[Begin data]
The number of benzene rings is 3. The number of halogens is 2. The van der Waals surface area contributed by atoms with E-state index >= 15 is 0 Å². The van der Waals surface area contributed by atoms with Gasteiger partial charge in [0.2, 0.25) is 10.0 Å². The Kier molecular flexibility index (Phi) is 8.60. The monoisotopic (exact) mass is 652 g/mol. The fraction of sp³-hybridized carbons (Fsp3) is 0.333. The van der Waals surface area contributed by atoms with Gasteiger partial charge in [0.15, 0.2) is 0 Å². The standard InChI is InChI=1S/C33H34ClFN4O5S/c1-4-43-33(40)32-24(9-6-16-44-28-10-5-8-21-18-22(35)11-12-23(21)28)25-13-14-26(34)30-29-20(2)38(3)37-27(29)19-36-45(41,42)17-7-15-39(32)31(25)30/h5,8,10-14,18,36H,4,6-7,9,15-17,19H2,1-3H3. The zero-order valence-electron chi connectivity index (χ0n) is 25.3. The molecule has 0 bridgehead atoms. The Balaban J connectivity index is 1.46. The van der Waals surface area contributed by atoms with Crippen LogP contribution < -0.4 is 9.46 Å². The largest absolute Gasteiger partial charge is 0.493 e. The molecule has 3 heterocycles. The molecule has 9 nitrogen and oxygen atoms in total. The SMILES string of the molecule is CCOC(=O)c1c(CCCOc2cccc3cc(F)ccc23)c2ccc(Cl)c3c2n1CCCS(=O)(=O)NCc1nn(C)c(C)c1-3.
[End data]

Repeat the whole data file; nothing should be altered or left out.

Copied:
The number of benzene rings is 3. The number of halogens is 2. The van der Waals surface area contributed by atoms with E-state index >= 15 is 0 Å². The van der Waals surface area contributed by atoms with Gasteiger partial charge in [0.2, 0.25) is 10.0 Å². The Kier molecular flexibility index (Phi) is 8.60. The monoisotopic (exact) mass is 652 g/mol. The fraction of sp³-hybridized carbons (Fsp3) is 0.333. The van der Waals surface area contributed by atoms with Gasteiger partial charge in [0.15, 0.2) is 0 Å². The standard InChI is InChI=1S/C33H34ClFN4O5S/c1-4-43-33(40)32-24(9-6-16-44-28-10-5-8-21-18-22(35)11-12-23(21)28)25-13-14-26(34)30-29-20(2)38(3)37-27(29)19-36-45(41,42)17-7-15-39(32)31(25)30/h5,8,10-14,18,36H,4,6-7,9,15-17,19H2,1-3H3. The zero-order valence-electron chi connectivity index (χ0n) is 25.3. The molecule has 0 bridgehead atoms. The Balaban J connectivity index is 1.46. The van der Waals surface area contributed by atoms with Crippen LogP contribution < -0.4 is 9.46 Å². The largest absolute Gasteiger partial charge is 0.493 e. The molecule has 3 heterocycles. The molecule has 9 nitrogen and oxygen atoms in total. The SMILES string of the molecule is CCOC(=O)c1c(CCCOc2cccc3cc(F)ccc23)c2ccc(Cl)c3c2n1CCCS(=O)(=O)NCc1nn(C)c(C)c1-3.